This piece was originally posted on Agri-Pulse.
By Ertharin Cousin
Editor's Note: Agri-Pulse and the Chicago Council on Global Affairs are teaming up to host a monthly column to explore how the US agriculture and food sector can maintain its competitive edge and advance food security in an increasingly integrated and dynamic world.
Ending hunger and chronic malnutrition remains within our grasp. However, we must recognize and address, as the UN recently reported, there is a global reversal of a decades long downward trend in the number of hungry people. In 2016, the number of hungry people increased to 815 million – a rise of 38 million from 2015. These seemingly daunting numbers represent numerous complex yet surmountable challenges, not the least of which is increased conflict. Achieving a hunger free world begins with peace and stability.
The ingredients required for ending hunger also include-sustainable and durable food systems (from fork to farm), elimination of malnutrition (particularly stunting), elimination of food waste, and universal access to nutritious food all year long-all quite feasible. What we now require is indefatigable world-wide public devotion directed by unrelenting global leadership.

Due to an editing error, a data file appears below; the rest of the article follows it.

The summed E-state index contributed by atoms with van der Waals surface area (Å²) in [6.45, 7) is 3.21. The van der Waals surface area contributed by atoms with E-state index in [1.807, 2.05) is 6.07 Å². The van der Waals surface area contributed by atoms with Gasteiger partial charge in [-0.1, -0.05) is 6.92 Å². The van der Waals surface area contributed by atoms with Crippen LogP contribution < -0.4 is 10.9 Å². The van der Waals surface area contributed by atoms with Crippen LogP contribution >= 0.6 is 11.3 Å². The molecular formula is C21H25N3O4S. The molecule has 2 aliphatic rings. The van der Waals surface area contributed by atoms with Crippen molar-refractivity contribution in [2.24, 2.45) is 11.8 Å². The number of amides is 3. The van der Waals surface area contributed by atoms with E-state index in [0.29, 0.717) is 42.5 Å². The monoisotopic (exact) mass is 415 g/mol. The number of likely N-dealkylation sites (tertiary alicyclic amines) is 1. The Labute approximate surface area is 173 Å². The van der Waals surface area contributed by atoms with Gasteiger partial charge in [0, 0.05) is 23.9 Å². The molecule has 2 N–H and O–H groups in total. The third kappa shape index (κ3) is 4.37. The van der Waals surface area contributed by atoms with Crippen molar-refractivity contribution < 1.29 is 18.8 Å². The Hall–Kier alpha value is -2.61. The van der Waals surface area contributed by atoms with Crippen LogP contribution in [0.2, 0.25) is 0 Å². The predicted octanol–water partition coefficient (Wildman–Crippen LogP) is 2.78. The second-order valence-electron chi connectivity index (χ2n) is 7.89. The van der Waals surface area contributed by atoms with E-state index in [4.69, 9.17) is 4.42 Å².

This week one such leader fittingly receives the highest honor in food security, the World Food Prize- African Development Bank President Akinwumi Adesina. As the son and grandson of farmers, an agriculture economist by training, with significant government and institutional agriculture leadership experience, Akin has long recognized and supported sustainable agriculture and nutrition as key ingredients in the recipe for developing strong healthy economies. Conversely, he understands the linkages between hunger and poverty to extremism and conflict. His dedication to solving these challenges includes supporting partnerships with the private sector.